Foodservice Footprint Target Comment: Action must trump ambition in climate reset  Comment Out of Home News Analysis

Comment: Action must trump ambition in climate reset 

Fanciful ESG targets have had a reality check, but this could be just what we need. By David Burrows.

It has all kicked off here in Scotland this week. First minister Humza Yousaf has resigned just days after he pulled the plug on the three-year old Bute House Agreement coalition deal with the Scottish Greens. “The SNP needs the freedom and flexibility to ensure we move Scotland forward,” Yousaf said at a press conference. 

The trouble started with Scotland actually not moving forward fast enough to achieve its climate targets. On March 20th, the Climate Change Committee (CCC) said Scotland’s 2030 goals are “no longer credible”. The country has “laudable ambitions to decarbonise, but it isn’t enough to set a target; the government must act.” So, the government dropped the target – to reduce emissions by 75% by the end of this decade – and this left the Scottish Greens wondering what kind of agreement they’d got into.

Cue chaos. “It’s quite a thing to see this stuff, and I suppose this is a reminder of how important climate policy can be,” said Chris Stark who stepped down as CCC boss last week (having announced his departure in January). Consider the cat suitably placed amongst the pigeons.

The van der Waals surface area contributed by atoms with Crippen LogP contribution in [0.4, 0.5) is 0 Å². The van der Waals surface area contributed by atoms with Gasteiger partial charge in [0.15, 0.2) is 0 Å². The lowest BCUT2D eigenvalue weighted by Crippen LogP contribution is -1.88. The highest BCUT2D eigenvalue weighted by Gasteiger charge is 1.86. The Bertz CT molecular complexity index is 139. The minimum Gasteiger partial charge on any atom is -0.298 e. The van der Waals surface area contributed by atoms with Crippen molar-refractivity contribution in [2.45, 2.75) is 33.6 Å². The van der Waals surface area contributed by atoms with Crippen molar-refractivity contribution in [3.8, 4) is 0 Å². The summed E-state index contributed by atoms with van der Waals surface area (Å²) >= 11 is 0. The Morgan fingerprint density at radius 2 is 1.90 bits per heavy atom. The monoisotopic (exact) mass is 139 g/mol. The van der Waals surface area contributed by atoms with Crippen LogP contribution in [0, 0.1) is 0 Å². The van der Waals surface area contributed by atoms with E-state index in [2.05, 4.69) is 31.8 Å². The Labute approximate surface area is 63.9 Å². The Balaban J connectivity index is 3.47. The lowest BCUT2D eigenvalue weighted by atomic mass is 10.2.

This is not new ground for Scotland, mind. A January 2021 landfill ban on biodegradable municipal waste has been delayed until the end of 2025, for example – this after ministers realised shortly before the ban was due to come into force that it just wasn’t possible. They blamed industry and councils, who blamed the government. Much like the carbon target there was no comprehensive delivery strategy in place.

Indeed, this is a country that has been great at setting green targets but too often left red-faced when the deadlines come knocking. 

World-leading PR

Of course, it’s not just in Holyrood that politicians revel in such PR-grabbing ambition. The UK Government is leading the world in efforts to tackle plastic pollution … according to the UK Government. “We have so far introduced a plastic packaging tax on packaging that contains less than 30% recycled plastic, a ban on microbeads in rinse-off personal care products, and measures to restrict the supply of plastic straws, plastic drink stirrers and plastic-stemmed cotton buds,” it claimed in 2022.